The FGB Digest brings you the latest news on the world’s fastest growing direct-to-consumer and challenger brands. In today’s edition: Shopify reclaims title as Canada’s most valuable public company; Beautycounter teams up with Sephora for its “Clean at Sephora” campaign; and Stitch Fix sees success with its Direct Buy offering.
Shopify’s share price rises, boosting it back into poll position in Canada
E-commerce company Shopify has seen the price of its stock soar to its highest ever levels. The Ottawa-based firm saw its shares climb almost 25% higher than their CAD $975.75 (£579.53) value from less than a fortnight ago, reaching $1,204.74 (£715.53) at the Toronto Stock Exchange by the end of last week (Friday 19th June).
Shopify’s current stock price is almost $15 (£8.91) higher than its last record value of $1,187.98 (£705.48), which it achieved late last month. The firm has seen significant success throughout the global pandemic, with its stock more than doubling in value as sellers flocked to its platform to capitalise off of growing demand for e-commerce services.
The result, which came just a day after RBC raised its share price target from $825 (£489) to $1,000 (£593.88), has seen the company’s market capitalisation soar to $141b (£83.7b). These figures place Shopify ahead of RBC, seeing it resume its place as Canada’s most valuable public company.
According to multiple sources, RBC analyst Mark Mahaney has raised his prediction for Shopify’s revenues by $2b (£1.19b) to $25b (£14.8b) by 2028. The achievement is not the only recent good news for Shopify, which entered into a deal with US retail giant Walmart earlier this week.
Beautycounter prepares for collaboration with Sephora
US beauty products provider Beautycounter is set to team up with cosmetic retailer Sephora next month. The collaboration will see the clean beauty brand open a pop-up shop on Sephora’s website, with some of Beautycounter’s most popular products set to be made available in the retailers stores from 7th August.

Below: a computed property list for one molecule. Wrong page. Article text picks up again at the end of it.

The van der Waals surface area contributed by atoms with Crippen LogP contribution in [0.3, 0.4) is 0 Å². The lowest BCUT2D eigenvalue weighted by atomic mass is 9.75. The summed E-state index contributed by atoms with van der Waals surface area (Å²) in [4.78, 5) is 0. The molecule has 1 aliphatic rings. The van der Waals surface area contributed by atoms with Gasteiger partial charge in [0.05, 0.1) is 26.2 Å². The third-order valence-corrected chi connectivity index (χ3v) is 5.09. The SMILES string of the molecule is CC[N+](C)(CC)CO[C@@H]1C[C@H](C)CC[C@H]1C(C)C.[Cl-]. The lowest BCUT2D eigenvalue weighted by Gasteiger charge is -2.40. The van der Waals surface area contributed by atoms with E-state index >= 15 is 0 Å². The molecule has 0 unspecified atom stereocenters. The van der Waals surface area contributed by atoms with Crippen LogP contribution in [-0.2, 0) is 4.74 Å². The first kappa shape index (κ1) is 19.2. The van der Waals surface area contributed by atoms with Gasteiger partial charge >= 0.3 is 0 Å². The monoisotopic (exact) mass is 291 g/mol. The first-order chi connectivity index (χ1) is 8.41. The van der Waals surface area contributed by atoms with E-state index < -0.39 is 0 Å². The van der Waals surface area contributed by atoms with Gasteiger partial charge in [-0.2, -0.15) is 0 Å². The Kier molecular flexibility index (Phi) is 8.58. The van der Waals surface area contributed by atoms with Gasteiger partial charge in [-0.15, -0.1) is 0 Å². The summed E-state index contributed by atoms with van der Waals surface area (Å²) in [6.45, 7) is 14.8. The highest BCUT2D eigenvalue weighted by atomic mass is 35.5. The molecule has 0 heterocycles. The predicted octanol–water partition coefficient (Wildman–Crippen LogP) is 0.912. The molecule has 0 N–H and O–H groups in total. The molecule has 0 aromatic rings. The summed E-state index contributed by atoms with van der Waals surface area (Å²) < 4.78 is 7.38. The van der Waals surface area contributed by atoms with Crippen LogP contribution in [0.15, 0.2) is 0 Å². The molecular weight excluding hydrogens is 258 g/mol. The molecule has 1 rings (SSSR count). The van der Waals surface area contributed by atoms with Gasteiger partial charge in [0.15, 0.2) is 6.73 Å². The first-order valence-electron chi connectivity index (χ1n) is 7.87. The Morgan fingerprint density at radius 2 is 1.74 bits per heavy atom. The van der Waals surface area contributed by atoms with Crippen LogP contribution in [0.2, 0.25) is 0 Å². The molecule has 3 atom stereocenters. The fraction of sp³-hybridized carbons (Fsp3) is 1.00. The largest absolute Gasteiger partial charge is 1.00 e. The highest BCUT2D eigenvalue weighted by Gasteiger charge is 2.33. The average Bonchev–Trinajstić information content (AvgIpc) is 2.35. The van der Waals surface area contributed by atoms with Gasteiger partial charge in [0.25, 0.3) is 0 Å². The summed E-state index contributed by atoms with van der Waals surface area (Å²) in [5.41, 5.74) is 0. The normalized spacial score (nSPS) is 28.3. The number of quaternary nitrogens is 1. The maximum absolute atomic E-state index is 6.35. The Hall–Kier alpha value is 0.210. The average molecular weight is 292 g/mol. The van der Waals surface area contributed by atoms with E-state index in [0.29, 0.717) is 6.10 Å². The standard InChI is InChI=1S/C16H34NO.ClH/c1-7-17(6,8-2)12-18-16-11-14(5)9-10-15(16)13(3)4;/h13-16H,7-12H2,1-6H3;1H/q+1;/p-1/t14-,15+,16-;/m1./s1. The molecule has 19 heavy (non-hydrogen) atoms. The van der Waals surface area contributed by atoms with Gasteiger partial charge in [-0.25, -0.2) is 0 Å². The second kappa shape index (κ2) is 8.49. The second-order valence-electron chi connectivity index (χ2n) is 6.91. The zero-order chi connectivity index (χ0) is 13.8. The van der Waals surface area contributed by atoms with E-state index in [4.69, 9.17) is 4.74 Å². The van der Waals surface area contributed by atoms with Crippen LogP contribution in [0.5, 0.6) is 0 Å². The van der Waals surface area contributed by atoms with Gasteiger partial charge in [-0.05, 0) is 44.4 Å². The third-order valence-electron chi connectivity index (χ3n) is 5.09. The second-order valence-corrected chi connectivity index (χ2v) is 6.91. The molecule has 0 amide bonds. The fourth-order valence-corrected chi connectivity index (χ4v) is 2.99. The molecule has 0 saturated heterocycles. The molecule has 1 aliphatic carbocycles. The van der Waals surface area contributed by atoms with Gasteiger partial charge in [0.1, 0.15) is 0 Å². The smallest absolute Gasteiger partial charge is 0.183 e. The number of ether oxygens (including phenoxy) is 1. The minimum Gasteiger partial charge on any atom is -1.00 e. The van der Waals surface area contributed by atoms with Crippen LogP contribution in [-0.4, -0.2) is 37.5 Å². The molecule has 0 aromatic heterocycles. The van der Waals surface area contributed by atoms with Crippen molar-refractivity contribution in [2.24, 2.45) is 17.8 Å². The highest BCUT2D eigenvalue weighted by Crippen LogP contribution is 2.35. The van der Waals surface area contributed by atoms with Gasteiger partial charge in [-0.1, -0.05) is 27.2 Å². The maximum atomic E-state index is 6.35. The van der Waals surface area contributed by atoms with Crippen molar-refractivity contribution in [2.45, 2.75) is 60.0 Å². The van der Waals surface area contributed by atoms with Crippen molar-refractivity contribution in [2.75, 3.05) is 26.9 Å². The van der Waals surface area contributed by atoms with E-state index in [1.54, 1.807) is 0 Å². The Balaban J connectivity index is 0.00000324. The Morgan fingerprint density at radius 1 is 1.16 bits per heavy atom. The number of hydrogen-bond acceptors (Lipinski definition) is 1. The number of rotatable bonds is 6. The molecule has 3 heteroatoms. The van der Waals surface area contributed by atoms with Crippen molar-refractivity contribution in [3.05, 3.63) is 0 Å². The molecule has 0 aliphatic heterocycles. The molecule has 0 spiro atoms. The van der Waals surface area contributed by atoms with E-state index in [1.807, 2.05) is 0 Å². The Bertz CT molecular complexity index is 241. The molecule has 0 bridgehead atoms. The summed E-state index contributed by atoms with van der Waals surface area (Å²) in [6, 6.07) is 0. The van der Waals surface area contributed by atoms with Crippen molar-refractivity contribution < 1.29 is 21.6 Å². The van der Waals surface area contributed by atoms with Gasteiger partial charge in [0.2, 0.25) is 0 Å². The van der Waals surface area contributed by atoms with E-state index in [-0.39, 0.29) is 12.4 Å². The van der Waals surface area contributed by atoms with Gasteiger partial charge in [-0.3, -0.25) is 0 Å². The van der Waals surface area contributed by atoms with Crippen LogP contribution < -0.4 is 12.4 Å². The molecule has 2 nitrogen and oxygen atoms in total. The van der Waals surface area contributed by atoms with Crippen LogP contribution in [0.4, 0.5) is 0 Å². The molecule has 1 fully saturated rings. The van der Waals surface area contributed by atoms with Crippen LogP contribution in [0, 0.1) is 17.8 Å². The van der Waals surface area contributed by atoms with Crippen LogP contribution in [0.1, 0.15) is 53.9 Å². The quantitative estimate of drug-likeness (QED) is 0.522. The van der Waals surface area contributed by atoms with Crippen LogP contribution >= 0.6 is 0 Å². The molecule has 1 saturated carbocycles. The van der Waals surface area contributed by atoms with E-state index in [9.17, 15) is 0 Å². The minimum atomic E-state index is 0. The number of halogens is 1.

The partnership forms part of Sephora’s “Clean at Sephora” initiative, in which a further 50 brands are participating. The initiative involves the cosmetic giant granting a seal of approval to products that it certifies are safe, and do not contain any harmful ingredients.
The move is a smart one for Sephora, with consumer spend on natural personal care products increasing amid growing scrutiny over ingredients lists. Beautycounter has long been considered a leader in the move towards natural make up, publishing a list of 1,800 chemicals that it considers harmful and lobbying for consumer safety.
The brand has also seen endorsement from some celebrities, with some, such as Michelle Pfeiffer, launching their owns product lines through the company.
Stitch Fix sees its Direct Buy offering ignite
Fashion brand Stitch Fix has said that its recently launched Direct Buy offering has helping to stimulate sales amidst the COVID-19 downturn. The direct-to-consumer (DTC) brand, which is based in San Francisco, has said that allowing customers to purchase items individually as opposed to as part of a curated collection, or fix, has resulted in a much-needed boost.
The firm stated that it has seen active clients increase by 9% to 3.4 million compared to the same fiscal period last year. Net revenue per client has also seen an uptick, growing 6% to USD $398 (£318). However, despite this positive growth, Stitch Fix reported a decline of $371.7m (£297.7m) to its overall revenues, and raked up a loss of $33.9m (£27.2m) against a net income of $7m (£5.6m).
Nonetheless, CEO and founder Katrina Lake asserted that the firm has fared well considering that most similar retailers have seen sales drop by as much as 80%. Some observers share her optimism, with Baird analyst Mark R. Altschwager pointing to the 8% increase of women trying Direct Buy since February as a reason to be confident.